In Derry, Maine, a group of six boys and a girl dubbing themselves the Losers Club overcame the horror that arises every twenty-seven years to steal its children, Pennywise the clown (Bill Skarsgård). They all left but Mike (Isaiah Mustafa, Chosen Jacobs). Now an adult, Mike witnesses the cycle beginning again and calls his old friends home to face their fears and wipe out Pennywise for once and for all in "It: Chapter Two."
At almost three hours running time, one would hope that "Chapter Two" didn't spend a lot of time repeating itself. Unfortunately, the film is not only almost beat for beat repeat of the first but features so many flashbacks one would think it expects to draw a whole new audience who hadn't seen the first movie. It also has double the cast, with such A listers as Jessica Chastain, James McAvoy and Bill Hader picking up from
the teenaged Bill (Jaeden Martell), Beverly (Sophia Lillis) and Richie (Finn Wolfhard). Yet we also get an adult version of bully Henry Bowers (Teach Grant) for little other reason than to stand in for the far more effective Pennywise. "Chapter Two" is marginally better than the first film mainly due to a couple of genuinely creepy set pieces, the horrific gay bashing episode which signals the clown's return and the comically icky hallucinations suffered by the reunited Losers at a Chinese restaurant, but the film suffers from serious bloat, most notably during its over extended climactic finale. At least returning screenwriter Gary Dauberman sets up a running gag about Bill's inability to end any of his books well, a charge that could be leveled at King once he passed his late 70's golden age which ended with 'The Stand,' and whose source
material is, frankly, one of these films' biggest problems.
Returning director Andy Muschietti cycles through two long set pieces which touch on each of the Losers separately. First, he reestablishes them as adults, all, with the exception of Mike, unusually successful (Bill's a famous author and screenwriter, Richie a popular standup comic, Eddie an insurance risk analyst, etc.) and all still dealing with their childhood traumas. Beverly, for example, has traded her abusive dad for a violent and controlling husband while Bill's actress wife (Jess Weixler) looks a lot like her. None of them really remember what happened 27 years ago, each having to be prodded to remember just who 'Mike' is when he calls despite some pretty visceral reactions to hearing his voice -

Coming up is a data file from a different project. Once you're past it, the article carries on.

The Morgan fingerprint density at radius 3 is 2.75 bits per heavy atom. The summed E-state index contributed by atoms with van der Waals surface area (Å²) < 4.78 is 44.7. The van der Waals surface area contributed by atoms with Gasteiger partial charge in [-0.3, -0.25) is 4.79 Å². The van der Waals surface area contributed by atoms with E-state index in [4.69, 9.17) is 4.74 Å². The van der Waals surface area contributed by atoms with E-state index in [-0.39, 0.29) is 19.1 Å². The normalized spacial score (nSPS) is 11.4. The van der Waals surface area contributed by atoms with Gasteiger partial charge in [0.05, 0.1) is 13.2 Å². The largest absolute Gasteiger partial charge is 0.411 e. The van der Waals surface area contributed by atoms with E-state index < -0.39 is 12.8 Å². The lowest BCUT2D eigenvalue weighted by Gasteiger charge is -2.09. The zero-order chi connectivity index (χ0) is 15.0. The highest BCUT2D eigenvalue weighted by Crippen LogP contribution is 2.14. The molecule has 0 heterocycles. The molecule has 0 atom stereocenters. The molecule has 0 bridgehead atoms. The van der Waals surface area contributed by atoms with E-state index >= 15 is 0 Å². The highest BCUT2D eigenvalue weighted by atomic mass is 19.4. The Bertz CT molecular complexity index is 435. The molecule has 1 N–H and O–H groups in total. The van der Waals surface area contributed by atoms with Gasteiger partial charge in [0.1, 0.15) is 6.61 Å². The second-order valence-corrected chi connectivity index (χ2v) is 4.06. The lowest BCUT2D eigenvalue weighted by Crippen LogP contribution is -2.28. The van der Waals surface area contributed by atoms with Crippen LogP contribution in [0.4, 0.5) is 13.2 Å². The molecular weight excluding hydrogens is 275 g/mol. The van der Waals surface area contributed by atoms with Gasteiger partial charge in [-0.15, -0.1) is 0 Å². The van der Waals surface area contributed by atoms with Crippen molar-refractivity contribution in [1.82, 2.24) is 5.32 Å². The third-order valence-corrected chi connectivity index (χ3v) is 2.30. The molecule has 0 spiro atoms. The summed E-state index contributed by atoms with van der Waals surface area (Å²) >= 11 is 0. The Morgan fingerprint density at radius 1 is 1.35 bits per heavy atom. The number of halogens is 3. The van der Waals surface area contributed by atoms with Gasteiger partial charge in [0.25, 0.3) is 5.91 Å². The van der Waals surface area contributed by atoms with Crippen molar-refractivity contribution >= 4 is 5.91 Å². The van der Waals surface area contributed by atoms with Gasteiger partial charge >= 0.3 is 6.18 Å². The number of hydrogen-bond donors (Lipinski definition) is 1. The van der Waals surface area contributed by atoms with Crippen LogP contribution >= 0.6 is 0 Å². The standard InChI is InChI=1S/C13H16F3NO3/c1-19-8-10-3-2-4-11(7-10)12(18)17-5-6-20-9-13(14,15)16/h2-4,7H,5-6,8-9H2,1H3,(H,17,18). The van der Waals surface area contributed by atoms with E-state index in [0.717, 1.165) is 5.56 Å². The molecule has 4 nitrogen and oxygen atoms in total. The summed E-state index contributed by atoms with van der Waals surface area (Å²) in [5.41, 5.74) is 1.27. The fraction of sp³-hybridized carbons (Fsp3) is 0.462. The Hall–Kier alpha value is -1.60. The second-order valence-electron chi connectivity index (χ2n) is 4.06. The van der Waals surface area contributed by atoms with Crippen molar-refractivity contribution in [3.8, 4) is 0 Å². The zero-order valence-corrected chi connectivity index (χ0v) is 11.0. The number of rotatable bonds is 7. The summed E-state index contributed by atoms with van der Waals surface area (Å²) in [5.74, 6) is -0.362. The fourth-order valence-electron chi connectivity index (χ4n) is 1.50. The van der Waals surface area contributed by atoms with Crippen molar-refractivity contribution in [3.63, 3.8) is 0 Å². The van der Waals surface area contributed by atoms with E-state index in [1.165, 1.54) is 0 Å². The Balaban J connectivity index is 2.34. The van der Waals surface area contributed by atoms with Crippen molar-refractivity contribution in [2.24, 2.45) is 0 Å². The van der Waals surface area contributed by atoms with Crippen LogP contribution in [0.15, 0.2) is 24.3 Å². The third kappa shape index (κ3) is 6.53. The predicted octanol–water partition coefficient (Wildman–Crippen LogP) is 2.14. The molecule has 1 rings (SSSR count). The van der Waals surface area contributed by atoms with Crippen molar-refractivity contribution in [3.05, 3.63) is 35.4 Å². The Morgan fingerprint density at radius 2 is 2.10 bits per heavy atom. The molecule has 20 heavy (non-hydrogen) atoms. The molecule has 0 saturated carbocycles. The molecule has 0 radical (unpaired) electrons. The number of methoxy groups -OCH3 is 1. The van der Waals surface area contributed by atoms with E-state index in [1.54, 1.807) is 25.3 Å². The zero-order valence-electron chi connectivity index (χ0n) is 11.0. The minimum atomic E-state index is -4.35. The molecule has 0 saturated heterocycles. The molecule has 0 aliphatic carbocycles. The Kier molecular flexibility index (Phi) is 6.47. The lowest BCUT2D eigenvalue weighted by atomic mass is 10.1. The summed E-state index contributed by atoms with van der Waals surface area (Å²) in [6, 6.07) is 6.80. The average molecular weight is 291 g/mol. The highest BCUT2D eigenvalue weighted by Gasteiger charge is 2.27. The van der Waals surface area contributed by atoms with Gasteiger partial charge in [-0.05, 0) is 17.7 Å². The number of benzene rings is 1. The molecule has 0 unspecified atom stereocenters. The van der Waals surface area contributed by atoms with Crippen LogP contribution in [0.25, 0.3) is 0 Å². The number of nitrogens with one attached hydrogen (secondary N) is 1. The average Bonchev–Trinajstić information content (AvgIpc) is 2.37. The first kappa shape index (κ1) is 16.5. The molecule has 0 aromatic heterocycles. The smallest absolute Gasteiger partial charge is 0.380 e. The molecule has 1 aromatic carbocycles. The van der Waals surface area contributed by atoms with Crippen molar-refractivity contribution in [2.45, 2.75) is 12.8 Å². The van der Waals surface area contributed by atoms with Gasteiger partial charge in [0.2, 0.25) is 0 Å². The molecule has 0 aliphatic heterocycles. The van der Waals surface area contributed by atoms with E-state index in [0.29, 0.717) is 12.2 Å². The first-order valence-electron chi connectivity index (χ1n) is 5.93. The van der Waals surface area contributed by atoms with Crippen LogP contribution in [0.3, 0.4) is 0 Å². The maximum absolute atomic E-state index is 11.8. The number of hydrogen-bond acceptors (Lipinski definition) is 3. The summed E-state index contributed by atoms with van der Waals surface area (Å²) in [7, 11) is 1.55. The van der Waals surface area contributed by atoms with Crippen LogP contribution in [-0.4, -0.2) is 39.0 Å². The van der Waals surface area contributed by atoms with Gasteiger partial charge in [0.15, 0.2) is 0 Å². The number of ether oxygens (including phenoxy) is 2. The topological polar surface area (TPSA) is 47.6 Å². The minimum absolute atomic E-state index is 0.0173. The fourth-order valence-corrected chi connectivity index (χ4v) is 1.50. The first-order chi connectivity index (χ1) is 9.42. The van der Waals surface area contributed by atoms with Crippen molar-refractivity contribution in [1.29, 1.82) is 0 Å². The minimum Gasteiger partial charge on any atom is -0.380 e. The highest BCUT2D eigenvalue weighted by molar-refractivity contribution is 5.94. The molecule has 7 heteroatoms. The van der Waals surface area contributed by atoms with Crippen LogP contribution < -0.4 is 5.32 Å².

Richie vomits, Eddie (James Ransone, Jack Dylan Grazer) crashes his car and poor Stanley (Andy Bean, Wyatt Oleff) is so terrified he commits suicide rather than honor the childhood pact he alone seems to remember.
The group falls right back into their old camaraderie when they meet up in Derry, at least until an odd series of one word paper fortunes relays Stanley's fate. An assemblage of random horrific creatures crawl from their cookies, giving their waitress an eyeful when she arrives to see them reacting violently to things which are not there. Then they split up again, each tasked with finding their childhood talisman as part of the ridiculous ritual to rid themselves of 'It' Mike claims to have found in Native American lore of the 18th century. Particularly noteworthy is Bev's retrieval of the love letter from Ben (Jay Ryan, Jeremy Ray Taylor) which she still believes was written by Bill. The film's most effective scene is masterfully edited, Joan Gregson's extraordinary timing making for a very unsettling Mrs. Kersh. Richie faces off against the town's Paul Bunyan statue while Eddie faces the horrors inflicted by his mother.
Chapter Two is darker than the first, Bill's attempt to deal with the guilt of losing his little brother by saving another ending in a brutal bit of bloodshed. Yet there are really only a couple of scary jolts, too many scary CGI puppets repeating themselves, too many effects beholden to Carpenter's "The Thing." McAvoy feels miscast here, perhaps a first for the actor. Chastain, Ransone and Hader do a great job updating
their childhood counterparts, but Mustafa's Mike is too much the outsider, a tour guide evoking none of the sympathy Jacobs brought to the role. Skarsgård is creepier the second time around, relying less on vocal tics. There is a trio of interesting cameos, French Canadian director Xavier Dolan playing Pennywise's gay victim, Peter Bogdanovich playing himself and Stephen King popping up as an exploitative antique shop owner.
There is a lot of craft apparent in "It: Chapter Two." It is what it is in service to that is the problem. Dauberman solved one of the book's biggest issues by merely omitting it (that reprehensible teenaged orgy). Too bad he couldn't figure out a way to fix that climax.
Robin did not see this film.
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